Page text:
Home » 3PL/4PL, Breaking News, Customs & Trade, Exclusives, Ports/Terminals » Strike averted as ACTOO, AISL strike deal on interim measures for empty container returns

The Alliance of Concerned Truck Owners and Operators (ACTOO) has suspended its plan to hold a strike following an agreement with the Association of International Shipping Lines (AISL) to put in place provisional measures to address issues with the return of empty containers.

AISL general manager Atty. Maximino Cruz, in a text message to PortCalls, said the strike suspension followed a series of talks between the liner group and ACTOO.

The trucking group last month announced a planned strike to protest unresolved issues concerning the return of empty containers.

In an email, Cruz said both parties have agreed to a maximum period of 24-hour waiting time for empty returns, beginning from the time the truck carrying the container arrives at the designated container yard (CY).

If the truck is not serviced within the 24-hour period, the trucker will report the incident to ACTOO management, which in turn will verify the trucker’s claim by determining whether the truck had indeed arrived at, and was duly acknowledged by, the designated CY, and checking whether the prescribed waiting period had been observed.

If the ACTOO management finds the trucker’s claim to be true, ACTOO will email the shipping line concerned, narrating the facts and showing the result of the verification. The concerned shipping line then has two hours, starting from the time the email was sent, to reply. If no reply is received by ACTOO management after two hours, it shall issue clearance to the trucker to divert the empty container to a common yard in Bulacan.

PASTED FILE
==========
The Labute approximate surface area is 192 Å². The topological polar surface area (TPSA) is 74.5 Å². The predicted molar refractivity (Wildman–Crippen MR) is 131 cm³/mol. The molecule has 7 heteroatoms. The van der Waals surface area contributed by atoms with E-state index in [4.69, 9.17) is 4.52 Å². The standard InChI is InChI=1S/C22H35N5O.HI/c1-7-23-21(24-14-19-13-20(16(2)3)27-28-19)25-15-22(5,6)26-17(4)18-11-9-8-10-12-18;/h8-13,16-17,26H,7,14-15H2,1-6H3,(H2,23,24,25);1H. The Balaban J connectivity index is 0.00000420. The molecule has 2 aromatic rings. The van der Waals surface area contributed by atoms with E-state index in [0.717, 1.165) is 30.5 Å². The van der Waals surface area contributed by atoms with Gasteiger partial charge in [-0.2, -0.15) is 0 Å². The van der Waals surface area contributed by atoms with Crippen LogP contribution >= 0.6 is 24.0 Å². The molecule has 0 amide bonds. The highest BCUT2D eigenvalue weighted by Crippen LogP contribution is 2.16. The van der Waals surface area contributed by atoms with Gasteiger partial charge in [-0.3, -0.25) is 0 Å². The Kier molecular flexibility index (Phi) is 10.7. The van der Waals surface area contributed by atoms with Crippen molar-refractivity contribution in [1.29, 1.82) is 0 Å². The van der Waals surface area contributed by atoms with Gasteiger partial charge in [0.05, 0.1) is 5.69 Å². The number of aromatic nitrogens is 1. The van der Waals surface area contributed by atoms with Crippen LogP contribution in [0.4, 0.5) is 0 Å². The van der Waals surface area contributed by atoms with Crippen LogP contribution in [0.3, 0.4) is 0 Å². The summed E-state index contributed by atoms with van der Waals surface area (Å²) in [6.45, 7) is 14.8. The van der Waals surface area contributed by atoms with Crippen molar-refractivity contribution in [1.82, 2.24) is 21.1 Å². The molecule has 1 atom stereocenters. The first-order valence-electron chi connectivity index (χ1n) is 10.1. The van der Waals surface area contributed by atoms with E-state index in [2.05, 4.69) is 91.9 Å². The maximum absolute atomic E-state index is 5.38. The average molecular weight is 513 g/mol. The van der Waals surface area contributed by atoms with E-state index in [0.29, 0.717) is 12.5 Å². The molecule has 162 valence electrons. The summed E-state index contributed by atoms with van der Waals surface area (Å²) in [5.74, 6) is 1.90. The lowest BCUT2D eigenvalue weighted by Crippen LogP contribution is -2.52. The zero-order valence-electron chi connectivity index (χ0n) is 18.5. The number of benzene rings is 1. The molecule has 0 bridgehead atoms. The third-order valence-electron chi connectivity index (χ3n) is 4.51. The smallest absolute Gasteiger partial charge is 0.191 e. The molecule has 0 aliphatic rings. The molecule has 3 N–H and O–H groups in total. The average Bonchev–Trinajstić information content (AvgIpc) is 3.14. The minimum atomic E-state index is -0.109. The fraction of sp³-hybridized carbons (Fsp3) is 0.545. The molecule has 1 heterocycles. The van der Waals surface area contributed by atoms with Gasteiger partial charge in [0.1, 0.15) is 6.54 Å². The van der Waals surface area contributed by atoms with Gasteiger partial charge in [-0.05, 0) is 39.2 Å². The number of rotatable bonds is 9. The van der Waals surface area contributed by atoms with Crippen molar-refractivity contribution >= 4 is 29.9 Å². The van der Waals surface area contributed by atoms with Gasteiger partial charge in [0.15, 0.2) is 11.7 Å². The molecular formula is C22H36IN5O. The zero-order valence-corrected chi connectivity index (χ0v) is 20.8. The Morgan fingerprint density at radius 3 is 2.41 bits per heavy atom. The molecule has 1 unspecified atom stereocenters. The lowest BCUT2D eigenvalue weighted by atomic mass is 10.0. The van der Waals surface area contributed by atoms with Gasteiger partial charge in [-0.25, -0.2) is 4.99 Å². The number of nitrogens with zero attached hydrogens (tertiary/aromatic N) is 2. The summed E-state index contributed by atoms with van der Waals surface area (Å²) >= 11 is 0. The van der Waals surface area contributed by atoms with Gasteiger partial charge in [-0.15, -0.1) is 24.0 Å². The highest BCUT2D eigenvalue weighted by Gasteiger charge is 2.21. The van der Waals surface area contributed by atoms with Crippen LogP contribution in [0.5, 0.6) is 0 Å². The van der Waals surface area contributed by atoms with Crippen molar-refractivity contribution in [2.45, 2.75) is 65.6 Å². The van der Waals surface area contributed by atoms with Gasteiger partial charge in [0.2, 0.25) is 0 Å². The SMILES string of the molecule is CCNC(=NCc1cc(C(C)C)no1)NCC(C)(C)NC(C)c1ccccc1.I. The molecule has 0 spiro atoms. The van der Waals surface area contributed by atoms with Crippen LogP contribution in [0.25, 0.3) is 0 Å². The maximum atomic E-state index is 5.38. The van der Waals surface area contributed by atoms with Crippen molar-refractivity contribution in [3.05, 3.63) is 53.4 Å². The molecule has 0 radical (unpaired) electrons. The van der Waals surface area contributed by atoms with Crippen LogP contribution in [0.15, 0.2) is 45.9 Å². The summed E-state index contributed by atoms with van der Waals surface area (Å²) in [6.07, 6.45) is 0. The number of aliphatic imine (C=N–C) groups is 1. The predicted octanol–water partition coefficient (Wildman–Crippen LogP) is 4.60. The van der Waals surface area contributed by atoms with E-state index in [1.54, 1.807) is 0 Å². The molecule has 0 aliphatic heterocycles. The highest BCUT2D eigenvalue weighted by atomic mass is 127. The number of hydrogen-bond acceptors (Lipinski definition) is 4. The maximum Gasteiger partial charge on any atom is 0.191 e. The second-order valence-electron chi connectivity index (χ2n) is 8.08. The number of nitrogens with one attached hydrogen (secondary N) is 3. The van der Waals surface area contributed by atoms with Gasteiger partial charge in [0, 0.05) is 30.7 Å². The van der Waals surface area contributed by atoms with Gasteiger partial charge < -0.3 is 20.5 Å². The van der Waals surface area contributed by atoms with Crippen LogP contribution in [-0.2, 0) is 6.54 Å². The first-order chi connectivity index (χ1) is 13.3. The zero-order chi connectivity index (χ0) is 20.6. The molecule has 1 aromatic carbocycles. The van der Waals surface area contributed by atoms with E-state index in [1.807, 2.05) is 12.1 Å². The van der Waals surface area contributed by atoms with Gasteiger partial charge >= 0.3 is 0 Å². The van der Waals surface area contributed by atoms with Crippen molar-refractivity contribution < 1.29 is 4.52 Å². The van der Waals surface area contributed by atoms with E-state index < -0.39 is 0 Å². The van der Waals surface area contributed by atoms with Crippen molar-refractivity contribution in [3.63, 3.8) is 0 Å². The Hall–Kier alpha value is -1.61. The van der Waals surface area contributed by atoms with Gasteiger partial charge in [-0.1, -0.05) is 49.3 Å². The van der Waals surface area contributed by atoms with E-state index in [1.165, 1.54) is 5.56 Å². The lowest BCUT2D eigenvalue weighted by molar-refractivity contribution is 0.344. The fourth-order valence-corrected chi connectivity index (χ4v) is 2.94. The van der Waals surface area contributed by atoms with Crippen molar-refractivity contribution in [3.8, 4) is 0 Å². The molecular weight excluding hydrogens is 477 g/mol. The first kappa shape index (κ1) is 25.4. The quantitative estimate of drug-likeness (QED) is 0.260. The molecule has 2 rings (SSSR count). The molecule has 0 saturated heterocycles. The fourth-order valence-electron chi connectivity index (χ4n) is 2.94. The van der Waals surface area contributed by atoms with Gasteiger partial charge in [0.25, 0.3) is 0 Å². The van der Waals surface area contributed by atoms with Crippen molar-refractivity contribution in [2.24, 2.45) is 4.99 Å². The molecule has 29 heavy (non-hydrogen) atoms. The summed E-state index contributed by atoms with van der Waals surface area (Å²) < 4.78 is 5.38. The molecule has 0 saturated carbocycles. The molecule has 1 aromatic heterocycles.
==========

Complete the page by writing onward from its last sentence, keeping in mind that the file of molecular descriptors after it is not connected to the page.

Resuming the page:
Cruz added that it is their “mutual understanding” that AISL and ACTOO will revisit the agreement in two weeks after the agreed procedure started, to correct deficiencies and refine procedures. The agreement took effect on the first week of July.

He stressed the arrangement is “provisional… aimed at easing the worsening dearth of CY space in Metro Manila largely felt by all stakeholders and at the same time provide relief to truckers in the meantime that the CY operators are putting up their own facilities outside of Metro Manila.”

Cruz earlier said the main issue is that the current number of CYs in Metro Manila can no longer accommodate the volume of empty containers. AISL president Patrick Ronas earlier pointed out that while the volumes of imports have grown, the number of container yards, specifically in Metro Manila, has not. The Philippines, being an import-driven country with three imports for every one export, suffers from too many empty containers.

ACTOO president Ricardo Papa also said that space is the central issue and that foreign liners “should find additional areas to keep their empty containers and not pass the burden on to truckers who, for a long time now, have been custodians/yayas of the empty boxes, losing significant earnings in the process.”

Cruz said the agreement is not exclusive to ACTOO members, adding that once procedural details have been tested and refined, other trucking groups may wish to follow the agreement as well.

Aside from ACTOO, AISL is in talks with other trucking organizations to address long-standing issues with the return of empty containers. Some government agencies have also called for meetings, and have given suggestions which are being considered by the private sector.

Cruz said AISL will continue to hold dialogues with truckers and other stakeholders as well. – Roumina Pablo

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